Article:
Ensuring the future of elk, other wildlife, their habitat and our hunting heritage.


Tuesday, August 19, 2014

Bob Stewart: A Life of Service

When the Rocky Mountain Elk Foundation was only two years old, Bob Stewart recognized the organization’s potential and signed on as a volunteer for the Central Oregon Chapter.

The first couple of years were challenging. But Bob and the other volunteers worked together, and now, 28 years later, they lead the most efficient chapter in Oregon, and one of the most efficient in the United States! All told, the chapter has raised $2 million for conservation. This wasn’t an accident. It happened because smart people rolled up their sleeves and got the job done. 

Bob served as the chapter chairman for seven years, then the assistant chair, mentor and coach for at least that many more. He has been at every banquet, every work party, every ticket selling event for 28 years. Bob has been a Life Member for years, and recently became a Habitat Partner. His leadership efforts also extend to the Outdoor Dream Foundation, where he has helped Oregon RMEF Chapters participate in assisting children with terminal illnesses hunt elk and deer. 

As impressive as Bob’s volunteer service is, his service to his country is even more amazing. He was recently selected from a large group of nominees to receive the Semper Gratis Award from the Safari Club International’s Southwest Washington Chapter for his heroic actions during his combat tour in Vietnam. The award is designed to recognize someone who has significantly contributed to a sporting organization after making heroic contributions in a war zone. 

Bob approaches his volunteer service with the same energy and commitment that he approached his military service. After being drafted into the Army, he volunteered to attend the elite Army Ranger School, assuring himself a tour in Vietnam upon completion. He was initially assigned as a Squad Leader, then a Platoon Sergeant.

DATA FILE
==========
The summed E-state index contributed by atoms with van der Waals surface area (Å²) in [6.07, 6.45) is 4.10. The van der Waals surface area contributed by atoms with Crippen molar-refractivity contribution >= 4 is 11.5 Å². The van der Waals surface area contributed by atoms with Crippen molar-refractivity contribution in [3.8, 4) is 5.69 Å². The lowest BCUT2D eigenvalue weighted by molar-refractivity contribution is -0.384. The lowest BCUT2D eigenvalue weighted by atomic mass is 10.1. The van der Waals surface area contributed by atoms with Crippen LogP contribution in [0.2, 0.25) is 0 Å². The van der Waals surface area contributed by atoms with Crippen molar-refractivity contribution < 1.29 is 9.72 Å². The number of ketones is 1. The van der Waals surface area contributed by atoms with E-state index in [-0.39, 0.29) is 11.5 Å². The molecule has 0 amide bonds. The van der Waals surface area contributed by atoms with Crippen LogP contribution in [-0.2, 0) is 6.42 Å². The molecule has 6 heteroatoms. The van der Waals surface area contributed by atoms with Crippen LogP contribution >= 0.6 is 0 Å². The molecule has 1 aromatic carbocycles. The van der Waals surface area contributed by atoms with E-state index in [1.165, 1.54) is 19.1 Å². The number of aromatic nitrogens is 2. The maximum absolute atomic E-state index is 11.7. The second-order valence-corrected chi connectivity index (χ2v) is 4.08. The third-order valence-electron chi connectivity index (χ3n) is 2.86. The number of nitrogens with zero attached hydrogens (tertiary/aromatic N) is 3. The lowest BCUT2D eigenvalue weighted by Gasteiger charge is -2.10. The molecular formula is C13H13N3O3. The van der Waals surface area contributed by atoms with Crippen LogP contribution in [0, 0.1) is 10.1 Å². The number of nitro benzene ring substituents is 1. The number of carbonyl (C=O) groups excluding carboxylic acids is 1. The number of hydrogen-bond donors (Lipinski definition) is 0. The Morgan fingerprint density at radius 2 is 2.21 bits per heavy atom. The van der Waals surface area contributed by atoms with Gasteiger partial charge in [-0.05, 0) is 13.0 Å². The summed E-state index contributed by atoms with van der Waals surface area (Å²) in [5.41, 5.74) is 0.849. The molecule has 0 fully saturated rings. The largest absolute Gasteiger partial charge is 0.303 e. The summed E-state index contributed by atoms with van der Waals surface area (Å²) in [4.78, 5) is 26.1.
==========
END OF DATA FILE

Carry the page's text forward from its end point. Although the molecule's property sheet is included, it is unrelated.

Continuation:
During his tour in Vietnam, Bob was continually in the field, oftentimes engaging the enemy. On August 22, 1969, he and his squad were participating in a ground reconnaissance operation when they came under intense automatic weapons and small arms fire from an entrenched enemy force of unknown size. Without regard for his personal safety, Bob maneuvered into an exposed position in order to set up a defensive perimeter and to direct his men to meet the threat. 

Bob led an aggressive assault on the enemy. During the attack, one of the North Vietnamese soldiers detonated a mine, sending shrapnel into everyone nearby and seriously wounding Bob and another soldier. Bob physically picked up the soldier and moved him to a safer location where he could receive medical attention. Although he was also seriously wounded, Bob declined medical attention to help the rest of his platoon. Eventually, they were able to rout the enemy force. 

For his heroic actions that fateful day, Bob received a Bronze Star with a Combat “V” for Valor, as well as a Purple Heart for his wounds. During his Vietnam tour, he also earned the Combat Infantry Badge, received a second Purple Heart when he was shot again by an enemy soldier, and earned an Army Commendation Medal. 

SCI’s Semper Gratis Award honored Bob’s military service, as well as his commitment to the RMEF, conservation and hunting. As part of the award, he will enjoy a trip fishing for halibut and salmon in southeast Alaska. Well done!

Jim Morrell
Former Oregon State Chair

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